After a while it became more frequent, with less accidents.  But still, poops were saved for the bedtime diaper.  We would put him in pajamas and a diaper, get ready to read him a book, and he would poop.  We were just happy that he wasn’t holding it in; a lot of kids do, and the ganenet, when she saw that he wasn’t pooping in gan, asked if he was pooping at home, because she was worried.

At some point, I’m not sure how, we got him to poop on the toilet.  Yitzchak says that it was the tablet that he received as a gift for his birthday, from Bubby (Yitzchak’s mother).  We also bribed him with cookies and make a big fuss over it.  After a while, when he was more comfortable pooping on the potty, we stopped making such a big deal of it, and on condition that one of us sit with him (usually Yitzchak because my nose is more sensitive than his) he agreed to poop prize-free.  When we started seeing him backslide, we at first returned the treats and then realized that he was abusing the privilege: He would put a small poop in the toilet, get the treat, and then make a big poop in diaper.  Haha, you silly parents.  You fell for it, again.  And again.  So we took away all treats until he made a successful poop in the potty with no poops in his underwear.  And that’s been our policy since.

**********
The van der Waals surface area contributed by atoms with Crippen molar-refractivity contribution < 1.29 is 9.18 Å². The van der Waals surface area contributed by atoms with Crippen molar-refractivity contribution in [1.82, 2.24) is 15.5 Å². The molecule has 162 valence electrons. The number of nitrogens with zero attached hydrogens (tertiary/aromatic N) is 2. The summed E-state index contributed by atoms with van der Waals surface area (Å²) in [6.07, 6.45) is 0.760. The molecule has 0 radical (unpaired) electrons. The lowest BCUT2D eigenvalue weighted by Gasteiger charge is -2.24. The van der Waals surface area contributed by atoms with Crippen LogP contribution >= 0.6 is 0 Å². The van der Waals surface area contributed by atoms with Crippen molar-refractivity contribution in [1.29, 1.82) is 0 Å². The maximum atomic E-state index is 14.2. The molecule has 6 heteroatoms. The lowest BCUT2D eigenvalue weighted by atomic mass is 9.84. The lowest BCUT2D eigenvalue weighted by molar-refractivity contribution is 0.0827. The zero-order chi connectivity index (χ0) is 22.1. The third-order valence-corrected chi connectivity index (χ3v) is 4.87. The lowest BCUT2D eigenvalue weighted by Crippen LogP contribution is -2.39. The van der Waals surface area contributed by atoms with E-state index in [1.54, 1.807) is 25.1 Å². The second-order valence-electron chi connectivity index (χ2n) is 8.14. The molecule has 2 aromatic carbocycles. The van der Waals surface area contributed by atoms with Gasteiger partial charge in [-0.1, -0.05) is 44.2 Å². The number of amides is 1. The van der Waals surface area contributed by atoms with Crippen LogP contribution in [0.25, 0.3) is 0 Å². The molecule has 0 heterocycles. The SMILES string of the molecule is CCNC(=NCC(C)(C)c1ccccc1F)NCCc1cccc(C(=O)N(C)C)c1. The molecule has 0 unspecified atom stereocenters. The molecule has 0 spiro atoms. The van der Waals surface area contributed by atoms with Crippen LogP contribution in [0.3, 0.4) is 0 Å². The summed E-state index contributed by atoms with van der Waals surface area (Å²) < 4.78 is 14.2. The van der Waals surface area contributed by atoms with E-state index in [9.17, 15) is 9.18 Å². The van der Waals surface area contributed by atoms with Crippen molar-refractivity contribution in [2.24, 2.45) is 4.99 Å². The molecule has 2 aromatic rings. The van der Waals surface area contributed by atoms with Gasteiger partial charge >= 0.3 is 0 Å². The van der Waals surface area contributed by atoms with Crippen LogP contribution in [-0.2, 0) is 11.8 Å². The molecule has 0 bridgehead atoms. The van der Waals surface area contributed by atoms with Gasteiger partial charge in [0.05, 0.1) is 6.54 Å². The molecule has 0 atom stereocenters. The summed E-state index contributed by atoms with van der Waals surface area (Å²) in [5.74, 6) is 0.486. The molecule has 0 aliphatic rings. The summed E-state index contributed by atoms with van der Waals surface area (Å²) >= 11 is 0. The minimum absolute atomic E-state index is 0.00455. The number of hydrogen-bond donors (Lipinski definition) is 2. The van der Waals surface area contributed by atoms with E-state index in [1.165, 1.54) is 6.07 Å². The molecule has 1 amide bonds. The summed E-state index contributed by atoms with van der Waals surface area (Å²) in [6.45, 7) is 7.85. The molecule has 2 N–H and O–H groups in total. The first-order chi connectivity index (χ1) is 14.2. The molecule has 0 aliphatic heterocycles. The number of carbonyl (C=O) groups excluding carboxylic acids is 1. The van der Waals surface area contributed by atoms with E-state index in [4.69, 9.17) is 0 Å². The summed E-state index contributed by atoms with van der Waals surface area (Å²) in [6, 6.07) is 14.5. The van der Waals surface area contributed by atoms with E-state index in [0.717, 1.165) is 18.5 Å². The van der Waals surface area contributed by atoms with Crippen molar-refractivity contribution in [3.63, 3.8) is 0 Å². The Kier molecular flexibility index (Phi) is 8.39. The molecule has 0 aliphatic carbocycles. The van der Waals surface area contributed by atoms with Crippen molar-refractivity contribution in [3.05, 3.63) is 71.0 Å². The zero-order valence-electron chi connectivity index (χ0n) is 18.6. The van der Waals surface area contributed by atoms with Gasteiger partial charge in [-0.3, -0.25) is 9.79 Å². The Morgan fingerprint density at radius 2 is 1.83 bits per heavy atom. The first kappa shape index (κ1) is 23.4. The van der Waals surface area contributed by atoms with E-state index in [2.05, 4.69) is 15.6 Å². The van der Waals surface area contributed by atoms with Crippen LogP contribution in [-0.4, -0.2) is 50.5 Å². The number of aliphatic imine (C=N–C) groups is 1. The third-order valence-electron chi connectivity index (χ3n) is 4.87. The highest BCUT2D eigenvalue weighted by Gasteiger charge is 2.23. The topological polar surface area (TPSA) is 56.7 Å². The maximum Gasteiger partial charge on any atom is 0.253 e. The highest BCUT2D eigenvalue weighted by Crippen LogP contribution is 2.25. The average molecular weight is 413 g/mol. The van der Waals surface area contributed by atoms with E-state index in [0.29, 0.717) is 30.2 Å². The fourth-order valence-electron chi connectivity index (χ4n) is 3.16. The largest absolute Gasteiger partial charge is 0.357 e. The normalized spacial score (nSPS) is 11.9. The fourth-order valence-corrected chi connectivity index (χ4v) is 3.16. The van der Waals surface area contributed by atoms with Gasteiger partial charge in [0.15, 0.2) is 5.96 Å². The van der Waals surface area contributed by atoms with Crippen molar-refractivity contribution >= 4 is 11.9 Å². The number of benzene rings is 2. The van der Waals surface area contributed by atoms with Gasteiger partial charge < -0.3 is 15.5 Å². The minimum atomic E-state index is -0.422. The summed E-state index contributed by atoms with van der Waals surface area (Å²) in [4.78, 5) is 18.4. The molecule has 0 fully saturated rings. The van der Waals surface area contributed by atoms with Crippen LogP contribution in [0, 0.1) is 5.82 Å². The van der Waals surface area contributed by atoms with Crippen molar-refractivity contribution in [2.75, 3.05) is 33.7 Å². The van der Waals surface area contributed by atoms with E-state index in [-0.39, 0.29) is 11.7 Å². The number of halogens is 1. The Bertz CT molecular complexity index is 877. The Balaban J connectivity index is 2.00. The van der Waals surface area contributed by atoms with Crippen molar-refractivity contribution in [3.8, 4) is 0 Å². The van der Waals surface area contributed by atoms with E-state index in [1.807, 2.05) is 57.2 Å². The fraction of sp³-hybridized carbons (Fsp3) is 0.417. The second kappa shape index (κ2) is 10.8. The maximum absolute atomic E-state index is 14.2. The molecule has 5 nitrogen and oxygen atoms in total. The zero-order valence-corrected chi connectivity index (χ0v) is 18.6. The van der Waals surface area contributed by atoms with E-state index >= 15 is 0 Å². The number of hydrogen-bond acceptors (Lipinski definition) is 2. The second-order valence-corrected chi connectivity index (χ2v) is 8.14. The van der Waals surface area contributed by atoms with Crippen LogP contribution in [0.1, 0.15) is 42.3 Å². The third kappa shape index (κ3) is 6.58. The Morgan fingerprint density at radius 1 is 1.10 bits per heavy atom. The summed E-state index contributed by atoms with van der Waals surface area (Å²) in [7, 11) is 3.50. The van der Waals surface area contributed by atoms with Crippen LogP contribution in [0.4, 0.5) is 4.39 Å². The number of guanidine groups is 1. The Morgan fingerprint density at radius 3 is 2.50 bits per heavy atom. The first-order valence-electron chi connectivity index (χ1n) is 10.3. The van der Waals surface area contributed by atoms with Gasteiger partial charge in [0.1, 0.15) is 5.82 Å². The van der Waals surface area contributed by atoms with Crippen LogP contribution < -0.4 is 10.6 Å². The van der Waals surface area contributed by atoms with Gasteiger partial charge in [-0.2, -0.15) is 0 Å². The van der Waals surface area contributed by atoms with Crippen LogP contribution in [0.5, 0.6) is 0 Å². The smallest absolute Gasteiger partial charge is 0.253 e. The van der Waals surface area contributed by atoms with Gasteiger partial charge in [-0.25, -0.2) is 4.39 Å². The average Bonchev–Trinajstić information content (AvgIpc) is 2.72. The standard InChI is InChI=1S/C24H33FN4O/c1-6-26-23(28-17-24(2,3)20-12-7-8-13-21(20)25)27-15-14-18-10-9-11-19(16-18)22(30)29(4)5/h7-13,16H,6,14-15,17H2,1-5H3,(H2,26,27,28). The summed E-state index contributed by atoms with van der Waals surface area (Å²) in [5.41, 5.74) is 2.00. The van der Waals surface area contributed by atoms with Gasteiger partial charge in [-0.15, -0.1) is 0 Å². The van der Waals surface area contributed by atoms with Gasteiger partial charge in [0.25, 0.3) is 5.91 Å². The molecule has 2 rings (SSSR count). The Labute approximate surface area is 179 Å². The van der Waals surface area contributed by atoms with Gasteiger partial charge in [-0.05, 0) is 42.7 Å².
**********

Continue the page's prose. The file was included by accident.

We STILL backslide sometimes.  I’m not quite sure why.  This morning I was feeding him and something started to stink.  I couldn’t figure out what it was, until it hit me and I asked Yitzchak to check his diaper (Shlomo was still in pajamas).  Yep, poopy in the diaper.  But as mad as we were, we were also relieved – Shlomo hadn’t pooped in four days (and prior to that, had made a week’s worth of poops in his underwear).  This evening, Yitzchak brought the tablet, sat with him, and Shlomo pooped in the potty.  We praised him.  And he got his treats back.  Boy, was he proud of himself.  I just wish I knew how to keep the poop in the potty – and what motivates him to decide to go on potty-strike.